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U.S. Seeks To Spur Global Action Against Militants


Men in orange jumpsuits purported to be Egyptian Christians held captive by the Islamic State (IS) are marched by armed men along a beach said to be near Tripoli, in this still image from an undated video made available on social media on Februar

The United States on February 19 sought to galvanize global action to combat violent militant groups.

On the third and final day of a White House summit, President Barack Obama pledged the United States would be "a strong partner" to help neutralize groups such as Islamic State (IS).

Obama cautioned that governments must remain "unwavering in our fight against terrorist organizations."

Obama laid out a list of priorities to help defeat the "warped ideologies" espoused by groups like IS and Al-Qaeda.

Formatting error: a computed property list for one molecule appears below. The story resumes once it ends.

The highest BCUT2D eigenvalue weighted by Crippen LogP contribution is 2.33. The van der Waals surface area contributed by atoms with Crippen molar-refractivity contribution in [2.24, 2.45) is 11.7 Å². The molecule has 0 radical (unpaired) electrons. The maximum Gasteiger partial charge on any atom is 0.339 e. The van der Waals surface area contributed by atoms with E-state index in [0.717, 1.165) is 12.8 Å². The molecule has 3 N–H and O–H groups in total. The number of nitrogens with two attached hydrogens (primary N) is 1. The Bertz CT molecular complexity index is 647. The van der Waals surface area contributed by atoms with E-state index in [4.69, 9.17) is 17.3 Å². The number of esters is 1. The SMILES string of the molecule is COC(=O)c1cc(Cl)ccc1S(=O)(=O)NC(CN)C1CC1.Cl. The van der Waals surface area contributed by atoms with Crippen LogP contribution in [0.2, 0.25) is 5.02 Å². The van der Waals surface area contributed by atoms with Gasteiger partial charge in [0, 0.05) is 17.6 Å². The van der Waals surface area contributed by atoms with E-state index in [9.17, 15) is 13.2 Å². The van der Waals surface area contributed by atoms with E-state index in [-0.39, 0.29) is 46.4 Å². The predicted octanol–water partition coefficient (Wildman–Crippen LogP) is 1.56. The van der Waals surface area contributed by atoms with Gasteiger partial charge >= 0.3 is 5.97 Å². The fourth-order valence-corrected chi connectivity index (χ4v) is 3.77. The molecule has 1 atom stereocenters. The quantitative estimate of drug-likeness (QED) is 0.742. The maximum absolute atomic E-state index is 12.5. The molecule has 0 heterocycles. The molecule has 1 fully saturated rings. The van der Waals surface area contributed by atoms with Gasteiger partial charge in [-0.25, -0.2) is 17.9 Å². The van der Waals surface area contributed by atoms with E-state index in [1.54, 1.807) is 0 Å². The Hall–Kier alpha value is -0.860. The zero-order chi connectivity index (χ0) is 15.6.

The priorities included closer cooperation between governments against foreign fighters, the need to cut off funding for extremist groups, as well as expanding education and opportunity for all, especially women, and promoting democracy and free elections.

Obama challenged representatives from the more than 60 nations who attended the conference to bring their ideas to the UN general assembly in September.

Secretary-General Ban Ki-moon announced at the summit that he will invite faith leaders from all over the world to the United Nations in the coming months as a first step in a UN action plan to prevent violent extremism.

Based on reporting by AP and AFP

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